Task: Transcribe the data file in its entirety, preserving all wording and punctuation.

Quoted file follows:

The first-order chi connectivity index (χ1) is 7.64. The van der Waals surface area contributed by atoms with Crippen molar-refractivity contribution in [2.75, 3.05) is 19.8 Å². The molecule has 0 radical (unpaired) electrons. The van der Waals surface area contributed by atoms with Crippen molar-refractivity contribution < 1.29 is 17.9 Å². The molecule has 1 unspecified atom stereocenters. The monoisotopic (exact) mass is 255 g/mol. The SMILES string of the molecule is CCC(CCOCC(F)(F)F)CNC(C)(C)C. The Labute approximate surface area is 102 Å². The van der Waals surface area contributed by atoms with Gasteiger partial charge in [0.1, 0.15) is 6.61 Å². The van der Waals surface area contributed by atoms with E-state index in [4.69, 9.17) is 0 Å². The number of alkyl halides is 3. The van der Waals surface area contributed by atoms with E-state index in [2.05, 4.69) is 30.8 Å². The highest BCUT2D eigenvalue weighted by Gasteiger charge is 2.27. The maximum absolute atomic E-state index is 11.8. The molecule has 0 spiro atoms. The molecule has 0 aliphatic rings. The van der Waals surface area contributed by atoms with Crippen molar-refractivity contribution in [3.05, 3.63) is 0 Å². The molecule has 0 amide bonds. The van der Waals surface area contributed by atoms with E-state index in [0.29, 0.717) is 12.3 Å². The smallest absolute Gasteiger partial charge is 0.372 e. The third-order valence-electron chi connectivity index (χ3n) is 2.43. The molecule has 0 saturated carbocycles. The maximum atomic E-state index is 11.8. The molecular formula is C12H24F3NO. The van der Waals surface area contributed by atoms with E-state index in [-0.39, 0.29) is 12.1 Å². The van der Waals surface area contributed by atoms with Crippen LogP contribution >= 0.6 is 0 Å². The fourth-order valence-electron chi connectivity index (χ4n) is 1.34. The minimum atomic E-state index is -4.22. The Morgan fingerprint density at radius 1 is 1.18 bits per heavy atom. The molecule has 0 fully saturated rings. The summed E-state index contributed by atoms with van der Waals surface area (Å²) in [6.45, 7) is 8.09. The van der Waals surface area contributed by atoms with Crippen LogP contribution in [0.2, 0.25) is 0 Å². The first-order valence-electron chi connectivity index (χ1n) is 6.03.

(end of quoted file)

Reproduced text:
The first-order chi connectivity index (χ1) is 7.64. The van der Waals surface area contributed by atoms with Crippen molar-refractivity contribution in [2.75, 3.05) is 19.8 Å². The molecule has 0 radical (unpaired) electrons. The van der Waals surface area contributed by atoms with Crippen molar-refractivity contribution < 1.29 is 17.9 Å². The molecule has 1 unspecified atom stereocenters. The monoisotopic (exact) mass is 255 g/mol. The SMILES string of the molecule is CCC(CCOCC(F)(F)F)CNC(C)(C)C. The Labute approximate surface area is 102 Å². The van der Waals surface area contributed by atoms with Gasteiger partial charge in [0.1, 0.15) is 6.61 Å². The van der Waals surface area contributed by atoms with E-state index in [4.69, 9.17) is 0 Å². The number of alkyl halides is 3. The van der Waals surface area contributed by atoms with E-state index in [2.05, 4.69) is 30.8 Å². The highest BCUT2D eigenvalue weighted by Gasteiger charge is 2.27. The maximum absolute atomic E-state index is 11.8. The molecule has 0 spiro atoms. The molecule has 0 aliphatic rings. The van der Waals surface area contributed by atoms with Crippen molar-refractivity contribution in [3.05, 3.63) is 0 Å². The molecule has 0 amide bonds. The van der Waals surface area contributed by atoms with E-state index in [0.29, 0.717) is 12.3 Å². The smallest absolute Gasteiger partial charge is 0.372 e. The third-order valence-electron chi connectivity index (χ3n) is 2.43. The molecule has 0 saturated carbocycles. The maximum atomic E-state index is 11.8. The molecular formula is C12H24F3NO. The van der Waals surface area contributed by atoms with E-state index in [-0.39, 0.29) is 12.1 Å². The van der Waals surface area contributed by atoms with Crippen LogP contribution >= 0.6 is 0 Å². The fourth-order valence-electron chi connectivity index (χ4n) is 1.34. The minimum atomic E-state index is -4.22. The Morgan fingerprint density at radius 1 is 1.18 bits per heavy atom. The molecule has 0 fully saturated rings. The summed E-state index contributed by atoms with van der Waals surface area (Å²) in [6.45, 7) is 8.09. The van der Waals surface area contributed by atoms with Crippen LogP contribution in [0.2, 0.25) is 0 Å². The first-order valence-electron chi connectivity index (χ1n) is 6.03.